David Eugene WEIR, Appellant v. The STATE of Texas.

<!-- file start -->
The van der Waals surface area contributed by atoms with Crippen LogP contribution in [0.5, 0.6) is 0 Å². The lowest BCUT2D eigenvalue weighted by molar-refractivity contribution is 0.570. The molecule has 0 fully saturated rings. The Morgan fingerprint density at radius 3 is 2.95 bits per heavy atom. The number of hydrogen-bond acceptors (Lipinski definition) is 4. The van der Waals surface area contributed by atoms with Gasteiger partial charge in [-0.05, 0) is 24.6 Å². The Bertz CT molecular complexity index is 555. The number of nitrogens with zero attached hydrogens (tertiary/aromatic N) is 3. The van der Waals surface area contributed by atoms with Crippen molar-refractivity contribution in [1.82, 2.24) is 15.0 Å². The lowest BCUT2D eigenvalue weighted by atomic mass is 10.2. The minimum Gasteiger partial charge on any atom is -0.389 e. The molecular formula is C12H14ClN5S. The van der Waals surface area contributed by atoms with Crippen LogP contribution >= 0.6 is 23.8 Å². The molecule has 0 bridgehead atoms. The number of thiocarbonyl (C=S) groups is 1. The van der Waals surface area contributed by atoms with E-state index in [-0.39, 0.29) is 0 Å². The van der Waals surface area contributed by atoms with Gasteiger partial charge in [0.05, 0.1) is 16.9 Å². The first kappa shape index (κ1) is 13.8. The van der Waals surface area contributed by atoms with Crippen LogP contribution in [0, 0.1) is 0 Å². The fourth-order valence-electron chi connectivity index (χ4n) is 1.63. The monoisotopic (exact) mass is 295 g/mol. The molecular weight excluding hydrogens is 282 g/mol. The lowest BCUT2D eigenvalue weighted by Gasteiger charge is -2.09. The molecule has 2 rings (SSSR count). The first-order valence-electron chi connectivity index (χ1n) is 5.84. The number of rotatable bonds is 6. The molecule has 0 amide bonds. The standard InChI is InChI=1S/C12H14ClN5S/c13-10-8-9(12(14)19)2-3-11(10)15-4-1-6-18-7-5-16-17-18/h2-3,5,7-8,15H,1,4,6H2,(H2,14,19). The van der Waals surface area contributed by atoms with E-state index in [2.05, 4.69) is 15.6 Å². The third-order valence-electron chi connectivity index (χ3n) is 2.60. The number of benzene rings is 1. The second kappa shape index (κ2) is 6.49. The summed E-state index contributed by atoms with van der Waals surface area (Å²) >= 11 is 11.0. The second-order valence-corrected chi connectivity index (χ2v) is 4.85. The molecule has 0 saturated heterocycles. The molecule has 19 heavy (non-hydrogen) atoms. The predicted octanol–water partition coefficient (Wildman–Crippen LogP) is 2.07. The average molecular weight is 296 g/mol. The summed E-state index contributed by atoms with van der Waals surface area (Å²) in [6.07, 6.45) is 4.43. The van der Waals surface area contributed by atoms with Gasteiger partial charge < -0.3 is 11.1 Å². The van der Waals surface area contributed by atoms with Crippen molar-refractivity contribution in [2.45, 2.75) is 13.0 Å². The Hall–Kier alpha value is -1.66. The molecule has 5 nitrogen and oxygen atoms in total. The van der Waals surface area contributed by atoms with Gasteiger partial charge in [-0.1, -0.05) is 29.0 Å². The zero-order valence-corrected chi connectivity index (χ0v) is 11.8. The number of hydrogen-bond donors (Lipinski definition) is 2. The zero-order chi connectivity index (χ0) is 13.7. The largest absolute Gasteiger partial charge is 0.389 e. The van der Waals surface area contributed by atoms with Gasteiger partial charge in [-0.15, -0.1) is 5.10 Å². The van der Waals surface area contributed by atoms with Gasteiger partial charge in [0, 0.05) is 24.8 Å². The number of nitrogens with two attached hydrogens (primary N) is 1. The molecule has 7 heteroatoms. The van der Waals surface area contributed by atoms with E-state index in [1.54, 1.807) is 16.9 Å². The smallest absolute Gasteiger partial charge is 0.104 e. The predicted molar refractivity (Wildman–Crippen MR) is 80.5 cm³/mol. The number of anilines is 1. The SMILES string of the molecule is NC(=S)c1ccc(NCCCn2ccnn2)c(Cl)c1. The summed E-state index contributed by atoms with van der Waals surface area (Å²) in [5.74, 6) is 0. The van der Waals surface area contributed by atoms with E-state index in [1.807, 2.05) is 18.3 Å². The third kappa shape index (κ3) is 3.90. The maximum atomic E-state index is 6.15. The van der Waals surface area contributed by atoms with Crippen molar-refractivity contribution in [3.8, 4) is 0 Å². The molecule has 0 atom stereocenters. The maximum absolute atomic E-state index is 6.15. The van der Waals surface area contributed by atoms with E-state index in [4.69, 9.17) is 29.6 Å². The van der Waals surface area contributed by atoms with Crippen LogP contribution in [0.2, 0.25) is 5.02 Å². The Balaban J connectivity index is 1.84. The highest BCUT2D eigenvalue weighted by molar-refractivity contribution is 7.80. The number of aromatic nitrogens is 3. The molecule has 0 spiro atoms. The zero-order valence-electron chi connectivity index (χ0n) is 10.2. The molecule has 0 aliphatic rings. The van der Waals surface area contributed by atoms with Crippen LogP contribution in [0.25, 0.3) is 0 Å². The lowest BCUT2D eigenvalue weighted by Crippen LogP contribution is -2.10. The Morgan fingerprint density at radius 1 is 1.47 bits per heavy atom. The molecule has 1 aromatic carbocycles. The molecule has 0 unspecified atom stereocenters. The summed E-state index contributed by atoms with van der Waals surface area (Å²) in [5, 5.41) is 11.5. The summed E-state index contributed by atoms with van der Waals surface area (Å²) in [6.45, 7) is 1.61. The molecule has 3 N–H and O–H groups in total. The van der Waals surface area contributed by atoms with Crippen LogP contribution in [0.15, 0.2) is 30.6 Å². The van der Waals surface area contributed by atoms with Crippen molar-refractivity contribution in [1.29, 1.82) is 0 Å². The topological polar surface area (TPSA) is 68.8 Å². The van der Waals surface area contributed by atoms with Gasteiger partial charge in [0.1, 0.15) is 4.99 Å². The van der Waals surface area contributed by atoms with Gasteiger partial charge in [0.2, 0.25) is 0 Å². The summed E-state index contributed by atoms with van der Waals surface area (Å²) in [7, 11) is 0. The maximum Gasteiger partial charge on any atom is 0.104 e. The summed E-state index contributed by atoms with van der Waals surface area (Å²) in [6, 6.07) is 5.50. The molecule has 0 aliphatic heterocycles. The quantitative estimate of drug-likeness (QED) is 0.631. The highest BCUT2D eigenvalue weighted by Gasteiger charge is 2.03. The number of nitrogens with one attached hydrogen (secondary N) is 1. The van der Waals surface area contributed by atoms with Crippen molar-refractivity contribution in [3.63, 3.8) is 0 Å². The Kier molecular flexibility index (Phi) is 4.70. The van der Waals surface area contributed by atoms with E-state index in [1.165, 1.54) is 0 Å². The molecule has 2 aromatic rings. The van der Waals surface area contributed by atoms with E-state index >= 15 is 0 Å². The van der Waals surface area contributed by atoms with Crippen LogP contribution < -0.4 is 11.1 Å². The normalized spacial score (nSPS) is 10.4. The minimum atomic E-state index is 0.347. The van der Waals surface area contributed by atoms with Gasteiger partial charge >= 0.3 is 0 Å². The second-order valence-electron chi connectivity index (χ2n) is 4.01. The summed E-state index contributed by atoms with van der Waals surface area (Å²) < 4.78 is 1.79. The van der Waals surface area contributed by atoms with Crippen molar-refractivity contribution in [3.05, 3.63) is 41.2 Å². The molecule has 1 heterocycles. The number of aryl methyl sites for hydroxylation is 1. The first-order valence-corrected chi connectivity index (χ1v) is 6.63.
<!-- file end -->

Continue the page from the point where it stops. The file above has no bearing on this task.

After revoking appellant's community supervision and adjudicating him guilty of burglary of a building, the trial court orally sentenced appellant, as an habitual offender, to ten years in prison. The trial court's written judgment contained this ten-year sentence and also required appellant to pay $530 in court costs. Appellant claimed on direct appeal that the court-costs provision in the written judgment is invalid and had to be deleted because court costs are punitive and part of the sentence and therefore had to be included in the trial court's oral pronouncement of sentence as a precondition to their inclusion in the trial court's written judgment. See Ex parte Madding, 70 S.W.3d 131, 135 (Tex.Cr.App.2002) (when orally pronounced sentence and sentence in written judgment vary, the oral pronouncement controls). The court of appeals agreed that the court-costs provision in the trial court's written judgment had to be deleted after deciding that court costs are “at least in part” punitive and part of the sentence because court costs are assessed “only against convicted defendants” under the applicable statutes.1 See Weir v. State, 252 S.W.3d 85, 88-90 (Tex.App.-Austin 2008). We exercised our discretionary authority to review this decision.2